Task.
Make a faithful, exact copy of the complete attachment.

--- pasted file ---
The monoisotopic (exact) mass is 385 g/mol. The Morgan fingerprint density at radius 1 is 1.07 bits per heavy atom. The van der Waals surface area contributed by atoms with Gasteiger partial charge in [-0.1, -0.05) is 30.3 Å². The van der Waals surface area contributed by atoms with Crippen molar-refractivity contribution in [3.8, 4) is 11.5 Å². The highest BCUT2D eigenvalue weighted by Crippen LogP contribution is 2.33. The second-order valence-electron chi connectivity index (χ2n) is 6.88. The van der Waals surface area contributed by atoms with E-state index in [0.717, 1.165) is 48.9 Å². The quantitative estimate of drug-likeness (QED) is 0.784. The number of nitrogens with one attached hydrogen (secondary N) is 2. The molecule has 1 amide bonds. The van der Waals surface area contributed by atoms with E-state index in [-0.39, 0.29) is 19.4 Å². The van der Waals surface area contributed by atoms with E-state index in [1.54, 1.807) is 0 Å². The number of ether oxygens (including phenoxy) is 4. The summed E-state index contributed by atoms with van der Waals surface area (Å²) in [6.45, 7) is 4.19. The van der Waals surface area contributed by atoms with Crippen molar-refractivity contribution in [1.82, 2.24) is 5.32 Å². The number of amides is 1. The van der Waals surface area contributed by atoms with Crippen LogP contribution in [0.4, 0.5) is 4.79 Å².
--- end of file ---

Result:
The monoisotopic (exact) mass is 385 g/mol. The Morgan fingerprint density at radius 1 is 1.07 bits per heavy atom. The van der Waals surface area contributed by atoms with Gasteiger partial charge in [-0.1, -0.05) is 30.3 Å². The van der Waals surface area contributed by atoms with Crippen molar-refractivity contribution in [3.8, 4) is 11.5 Å². The highest BCUT2D eigenvalue weighted by Crippen LogP contribution is 2.33. The second-order valence-electron chi connectivity index (χ2n) is 6.88. The van der Waals surface area contributed by atoms with E-state index in [0.717, 1.165) is 48.9 Å². The quantitative estimate of drug-likeness (QED) is 0.784. The number of nitrogens with one attached hydrogen (secondary N) is 2. The molecule has 1 amide bonds. The van der Waals surface area contributed by atoms with E-state index in [-0.39, 0.29) is 19.4 Å². The van der Waals surface area contributed by atoms with E-state index in [1.54, 1.807) is 0 Å². The number of ether oxygens (including phenoxy) is 4. The summed E-state index contributed by atoms with van der Waals surface area (Å²) in [6.45, 7) is 4.19. The van der Waals surface area contributed by atoms with Crippen molar-refractivity contribution in [1.82, 2.24) is 5.32 Å². The number of amides is 1. The van der Waals surface area contributed by atoms with Crippen LogP contribution in [0.4, 0.5) is 4.79 Å².